Changes in aneurysm volume after endovascular repair of abdominal aortic aneurysm.

Published

Journal Article

OBJECTIVE: The purpose of this study was to define changes in aneurysm volume after endovascular repair of abdominal aortic aneurysm. METHODS: A total of 154 consecutive patients who underwent endovascular repair of abdominal aortic aneurysm with the Medtronic AneuRx stent graft at Stanford University Hospital were evaluated. During a mean follow-up period of 15.8 +/- 11.3 months, serial computerized measurements of aneurysm volume and orthogonal maximal diameter were performed on helical computed tomographic scan data sets and maximal transverse diameter was measured manually from transverse computed tomographic images. Aortoiliac length (renal to hypogastric artery origin) was measured along the median luminal centerline and along the straight line. RESULTS: Aneurysm volume increased immediately after endovascular repair (from 180.2 +/- 69.9 mL to 187.9 +/- 71.6 mL; P <.001), but orthogonal and transverse diameter and aortoiliac length did not change significantly. During the follow-up period, mean volume decreased to 171.9 +/- 70.2 mL (P <.05) and straight-line and centerline aortoiliac length remained unchanged from preoperative values. Overall, volume decreased at a rate of 1.7 +/- 5.9 mL/mo (P <.001). During periods without endoleak, the rate of decrease was 3.2 +/- 5.5 mL/mo (P <.001), and during periods with endoleak, aneurysm volume increased at a rate of 2.0 +/- 5.3 mL/mo (P <.005), without a difference between types of endoleak. Predictive values for the presence of endoleak were similar for transverse and orthogonal diameter and volume. Logistic regression analysis showed volume to be most closely associated with the presence of endoleak. CONCLUSION: Aneurysm volume increases immediately after endovascular repair. After repair, aneurysm volume gradually decreases and aortoiliac length remains unchanged. Changes in volume parallel changes in maximal aneurysm diameter, and their association with the presence of an endoleak does not appear to be appreciably stronger.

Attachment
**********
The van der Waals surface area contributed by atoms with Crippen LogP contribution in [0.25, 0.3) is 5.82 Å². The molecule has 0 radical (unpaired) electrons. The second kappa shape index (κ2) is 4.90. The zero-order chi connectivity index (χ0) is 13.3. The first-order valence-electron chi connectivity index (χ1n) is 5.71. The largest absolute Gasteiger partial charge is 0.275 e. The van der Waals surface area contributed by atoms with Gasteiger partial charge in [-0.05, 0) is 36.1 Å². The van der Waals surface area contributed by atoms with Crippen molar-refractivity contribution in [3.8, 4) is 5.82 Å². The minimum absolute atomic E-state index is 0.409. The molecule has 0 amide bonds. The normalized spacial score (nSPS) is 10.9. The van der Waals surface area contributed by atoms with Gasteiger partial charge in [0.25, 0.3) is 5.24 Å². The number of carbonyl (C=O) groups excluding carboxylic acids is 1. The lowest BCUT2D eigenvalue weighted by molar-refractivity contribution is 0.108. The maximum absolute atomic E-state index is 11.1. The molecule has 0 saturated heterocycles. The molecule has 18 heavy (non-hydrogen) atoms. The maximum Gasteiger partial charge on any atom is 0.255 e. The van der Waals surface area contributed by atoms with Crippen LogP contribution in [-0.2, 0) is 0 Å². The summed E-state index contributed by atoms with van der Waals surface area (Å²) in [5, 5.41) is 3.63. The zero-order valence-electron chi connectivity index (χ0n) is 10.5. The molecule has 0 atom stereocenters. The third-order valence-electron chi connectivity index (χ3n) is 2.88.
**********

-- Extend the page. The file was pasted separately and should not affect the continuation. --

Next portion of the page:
Full Text

Duke Authors

Cited Authors

  • Wolf, YG; Tillich, M; Lee, WA; Fogarty, TJ; Zarins, CK; Rubin, GD

Published Date

  • August 2002

Published In

Volume / Issue

  • 36 / 2

Start / End Page

  • 305 - 309

PubMed ID

  • 12170211

Pubmed Central ID

  • 12170211

International Standard Serial Number (ISSN)

  • 0741-5214

Digital Object Identifier (DOI)

  • 10.1067/mva.2002.126085

Language

  • eng

Conference Location

  • United States